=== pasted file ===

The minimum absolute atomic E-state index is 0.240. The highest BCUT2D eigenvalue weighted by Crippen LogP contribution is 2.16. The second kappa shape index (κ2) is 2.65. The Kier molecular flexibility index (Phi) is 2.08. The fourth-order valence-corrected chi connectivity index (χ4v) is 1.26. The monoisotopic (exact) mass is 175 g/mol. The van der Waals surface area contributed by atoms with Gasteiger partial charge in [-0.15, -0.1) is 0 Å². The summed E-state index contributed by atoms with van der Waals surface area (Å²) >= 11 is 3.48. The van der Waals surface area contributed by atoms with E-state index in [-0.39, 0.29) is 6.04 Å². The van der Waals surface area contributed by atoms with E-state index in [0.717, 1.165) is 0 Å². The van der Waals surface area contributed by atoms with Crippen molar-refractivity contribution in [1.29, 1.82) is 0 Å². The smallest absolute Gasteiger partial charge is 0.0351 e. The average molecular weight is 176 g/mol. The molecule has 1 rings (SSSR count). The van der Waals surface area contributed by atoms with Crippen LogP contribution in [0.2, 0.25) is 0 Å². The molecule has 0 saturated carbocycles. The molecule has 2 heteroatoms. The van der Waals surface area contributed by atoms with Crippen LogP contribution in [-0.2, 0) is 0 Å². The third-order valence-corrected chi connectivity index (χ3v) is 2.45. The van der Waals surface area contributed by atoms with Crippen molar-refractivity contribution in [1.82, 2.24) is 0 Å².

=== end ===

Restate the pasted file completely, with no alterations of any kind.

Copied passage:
The minimum absolute atomic E-state index is 0.240. The highest BCUT2D eigenvalue weighted by Crippen LogP contribution is 2.16. The second kappa shape index (κ2) is 2.65. The Kier molecular flexibility index (Phi) is 2.08. The fourth-order valence-corrected chi connectivity index (χ4v) is 1.26. The monoisotopic (exact) mass is 175 g/mol. The van der Waals surface area contributed by atoms with Gasteiger partial charge in [-0.15, -0.1) is 0 Å². The summed E-state index contributed by atoms with van der Waals surface area (Å²) >= 11 is 3.48. The van der Waals surface area contributed by atoms with E-state index in [-0.39, 0.29) is 6.04 Å². The van der Waals surface area contributed by atoms with E-state index in [0.717, 1.165) is 0 Å². The van der Waals surface area contributed by atoms with Crippen molar-refractivity contribution in [1.29, 1.82) is 0 Å². The smallest absolute Gasteiger partial charge is 0.0351 e. The average molecular weight is 176 g/mol. The molecule has 1 rings (SSSR count). The van der Waals surface area contributed by atoms with Crippen LogP contribution in [0.2, 0.25) is 0 Å². The molecule has 0 saturated carbocycles. The molecule has 2 heteroatoms. The van der Waals surface area contributed by atoms with Crippen LogP contribution in [-0.2, 0) is 0 Å². The third-order valence-corrected chi connectivity index (χ3v) is 2.45. The van der Waals surface area contributed by atoms with Crippen molar-refractivity contribution in [1.82, 2.24) is 0 Å².